In the field of mining, the report stresses the importance that secondary raw materials will have in the future, that is, materials recovered from electronic waste, construction waste, urban landfills… This is what has been called urban and landfill mining, an avenue worth exploring at a time when the amount of some metals already extracted from the subsoil is equivalent or even greater than the amount that remains unmined (i.e., this is the case of copper, 50% of global reserves of which are already on the earth’s surface). In our drawers and landfills lie forgotten huge amounts of metals that could alleviate the need to mine the earth.
The report abounds in essential references that draw an evidence-based scenario, proposals and readings of a current society without veils, without smokescreens, without blatant greenwashing strategies. Sustainable mining, ecological compensation and other recent terms barely hide positions installed in a failed model that has only served to benefit a global minority. Extractive activities destroy the environment in which they work. There is no possible compensation when destruction involves child labour, deadly working conditions, exploitation of people and human rights violations. It is obscene to see how the mining lobbies and corporations pressure politicians to open up new sacrifice zones with empty promises of job creation, progress and development that at the end never materialize.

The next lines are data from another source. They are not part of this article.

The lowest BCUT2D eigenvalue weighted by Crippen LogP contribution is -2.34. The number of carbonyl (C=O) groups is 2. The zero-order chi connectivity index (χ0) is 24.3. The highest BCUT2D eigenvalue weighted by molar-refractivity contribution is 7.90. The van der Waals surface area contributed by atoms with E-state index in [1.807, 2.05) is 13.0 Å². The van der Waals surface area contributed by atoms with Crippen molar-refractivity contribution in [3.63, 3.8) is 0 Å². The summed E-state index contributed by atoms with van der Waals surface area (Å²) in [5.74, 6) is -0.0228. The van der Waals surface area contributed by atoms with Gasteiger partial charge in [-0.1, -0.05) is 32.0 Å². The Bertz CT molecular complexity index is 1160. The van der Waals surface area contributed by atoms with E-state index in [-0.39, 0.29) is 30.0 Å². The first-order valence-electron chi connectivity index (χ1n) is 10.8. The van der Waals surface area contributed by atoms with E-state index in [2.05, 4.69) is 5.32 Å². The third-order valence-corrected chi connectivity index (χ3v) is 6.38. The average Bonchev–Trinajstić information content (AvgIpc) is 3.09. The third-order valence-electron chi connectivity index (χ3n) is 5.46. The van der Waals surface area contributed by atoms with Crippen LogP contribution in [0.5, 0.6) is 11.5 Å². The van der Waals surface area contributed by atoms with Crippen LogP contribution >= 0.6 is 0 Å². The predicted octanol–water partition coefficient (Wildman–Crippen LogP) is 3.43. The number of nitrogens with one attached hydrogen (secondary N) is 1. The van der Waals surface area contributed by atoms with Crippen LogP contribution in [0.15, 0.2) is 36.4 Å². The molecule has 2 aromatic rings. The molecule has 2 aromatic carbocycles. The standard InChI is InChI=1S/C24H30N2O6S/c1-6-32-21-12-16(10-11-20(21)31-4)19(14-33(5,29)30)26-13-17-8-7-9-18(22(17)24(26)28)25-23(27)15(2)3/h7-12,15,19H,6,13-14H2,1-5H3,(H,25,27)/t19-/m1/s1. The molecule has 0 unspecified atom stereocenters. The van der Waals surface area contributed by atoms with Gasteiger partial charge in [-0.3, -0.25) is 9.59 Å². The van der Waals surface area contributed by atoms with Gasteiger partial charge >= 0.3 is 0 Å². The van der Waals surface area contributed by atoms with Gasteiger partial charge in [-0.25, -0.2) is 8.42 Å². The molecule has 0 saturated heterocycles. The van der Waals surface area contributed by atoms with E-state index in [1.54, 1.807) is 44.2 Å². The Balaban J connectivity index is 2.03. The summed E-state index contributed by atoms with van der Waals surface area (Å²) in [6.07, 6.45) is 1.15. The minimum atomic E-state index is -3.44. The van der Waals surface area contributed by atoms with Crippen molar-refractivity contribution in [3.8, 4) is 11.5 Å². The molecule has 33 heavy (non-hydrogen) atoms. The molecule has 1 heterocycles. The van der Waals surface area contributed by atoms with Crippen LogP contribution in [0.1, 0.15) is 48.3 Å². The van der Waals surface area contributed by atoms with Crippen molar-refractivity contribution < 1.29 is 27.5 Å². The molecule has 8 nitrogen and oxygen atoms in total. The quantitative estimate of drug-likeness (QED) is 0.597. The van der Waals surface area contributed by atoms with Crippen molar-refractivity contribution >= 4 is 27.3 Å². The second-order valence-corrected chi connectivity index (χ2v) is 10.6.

As a personal contribution to the comprehensive work by Joám Evans Pim and Ann Dom, I would like to point out to aspects that I believe will have to be taken into account in the coming years. The first refers to the innovation policies of the European Union and the funding associated with them. Programmes such as Horizon 2020 and institutions such as EIT RawMaterials have been funding projects related to raw materials with little or no real interest in promoting environmentally viable solutions. Rather, such projects seem to be looking for new peripheries within the European Union from which to extract the little wealth that still remains. Its actors, in most cases representatives of the mining industry accompanied by regional politicians who act as ambassadors for these corporations, use a worn-out discourse that blames citizens by trying to make them see that more and more mining is necessary to satisfy their material needs. How many times have I heard the fallacious argument that mining on European soil is necessary because we all want to have a mobile phone in our pockets!